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COMPARISON OF ACETAMINOPHEN, IBUPROFEN, AND BOTH AGENTS FOR TREATMENT OF FEVER IN CHILDREN
Acetaminophen plus ibuprofen and ibuprofen alone are equally effective in reducing fever.
Fever is one of the most common reasons for pediatric office visits and a source of anxiety for parents. Although we educate families that fever does not require treatment, parents often want to use antipyretics to provide some relief. Previous studies have shown that acetaminophen and ibuprofen alone is better than placebo for reducing fever and that ibuprofen is better than acetaminophen (JW Pediatr Adolesc Med Jul 26 2004). To compare the effectiveness of these agents, investigators randomized 156 children (age range, 6 months to 6 years) who had temperatures between 37.8°C and 41.0°C to receive acetaminophen alone (15 mg/kg every 4–6 hours), ibuprofen alone (10 mg/kg every 6–8 hours), or both drugs in alternating order (determined randomly) at home during the first 24 hours of the illness, regardless of symptoms or height of fever. Parents were instructed to give medication on the second day only in response to their child’s symptoms.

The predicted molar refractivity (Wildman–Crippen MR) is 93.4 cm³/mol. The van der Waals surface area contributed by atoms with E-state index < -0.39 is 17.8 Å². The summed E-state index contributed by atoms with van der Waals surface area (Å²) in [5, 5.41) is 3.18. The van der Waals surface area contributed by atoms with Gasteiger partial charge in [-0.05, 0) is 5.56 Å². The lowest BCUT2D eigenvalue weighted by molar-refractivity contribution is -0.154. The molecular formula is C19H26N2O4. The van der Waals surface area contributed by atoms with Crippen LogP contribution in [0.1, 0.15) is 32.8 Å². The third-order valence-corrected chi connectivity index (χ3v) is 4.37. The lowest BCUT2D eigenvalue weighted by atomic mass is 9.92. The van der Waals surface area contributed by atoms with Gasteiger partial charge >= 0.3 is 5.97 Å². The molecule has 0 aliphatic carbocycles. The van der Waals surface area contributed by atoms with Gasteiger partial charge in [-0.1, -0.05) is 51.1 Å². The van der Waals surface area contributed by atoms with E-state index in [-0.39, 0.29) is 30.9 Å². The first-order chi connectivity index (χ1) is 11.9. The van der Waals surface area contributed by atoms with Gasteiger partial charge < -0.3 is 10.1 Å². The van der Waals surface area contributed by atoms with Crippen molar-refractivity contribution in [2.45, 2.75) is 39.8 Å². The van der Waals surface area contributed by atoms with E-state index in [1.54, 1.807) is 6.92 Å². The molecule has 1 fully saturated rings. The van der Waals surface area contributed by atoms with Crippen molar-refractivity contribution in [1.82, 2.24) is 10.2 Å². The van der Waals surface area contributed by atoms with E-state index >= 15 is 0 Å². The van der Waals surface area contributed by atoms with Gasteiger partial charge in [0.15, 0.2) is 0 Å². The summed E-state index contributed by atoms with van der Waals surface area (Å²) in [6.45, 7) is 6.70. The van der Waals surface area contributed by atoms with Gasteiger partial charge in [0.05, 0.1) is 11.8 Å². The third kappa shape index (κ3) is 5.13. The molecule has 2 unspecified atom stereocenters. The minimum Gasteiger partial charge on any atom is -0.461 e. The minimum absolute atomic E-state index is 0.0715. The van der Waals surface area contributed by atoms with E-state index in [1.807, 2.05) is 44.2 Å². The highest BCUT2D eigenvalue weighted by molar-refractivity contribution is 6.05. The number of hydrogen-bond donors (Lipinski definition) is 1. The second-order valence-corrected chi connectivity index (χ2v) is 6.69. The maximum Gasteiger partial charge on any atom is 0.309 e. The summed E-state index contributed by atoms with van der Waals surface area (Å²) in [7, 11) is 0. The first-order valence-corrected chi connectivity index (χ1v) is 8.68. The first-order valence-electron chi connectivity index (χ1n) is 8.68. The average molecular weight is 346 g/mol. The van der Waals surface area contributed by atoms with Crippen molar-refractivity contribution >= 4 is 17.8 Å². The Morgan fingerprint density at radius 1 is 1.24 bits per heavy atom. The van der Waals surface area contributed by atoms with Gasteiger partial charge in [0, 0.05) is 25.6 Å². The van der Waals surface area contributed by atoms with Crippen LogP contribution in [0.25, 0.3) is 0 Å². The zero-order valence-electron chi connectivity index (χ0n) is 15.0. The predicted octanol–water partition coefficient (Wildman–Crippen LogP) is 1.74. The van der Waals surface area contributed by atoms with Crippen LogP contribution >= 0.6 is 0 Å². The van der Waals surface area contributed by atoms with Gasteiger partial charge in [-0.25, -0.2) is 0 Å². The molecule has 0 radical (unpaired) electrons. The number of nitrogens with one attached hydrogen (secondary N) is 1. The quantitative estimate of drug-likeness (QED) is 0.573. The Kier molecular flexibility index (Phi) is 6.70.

Time until fever clearance was similar for children who received ibuprofen alone and those who received ibuprofen plus acetaminophen, and both ibuprofen regimens were superior to acetaminophen alone (time to fever clearance, 42.2 and 44.5 minutes vs. 71.0 minutes, respectively). Children who received both antipyretics were afebrile for longer periods during the first 24 hours than were those who received acetaminophen alone or ibuprofen alone (4.4 hours and 2.5 hours longer, respectively). No significant differences in fever-associated symptoms were noted between treatment groups after the first 24 hours.
Although a combination of acetaminophen and ibuprofen can keep children afebrile for longer periods of …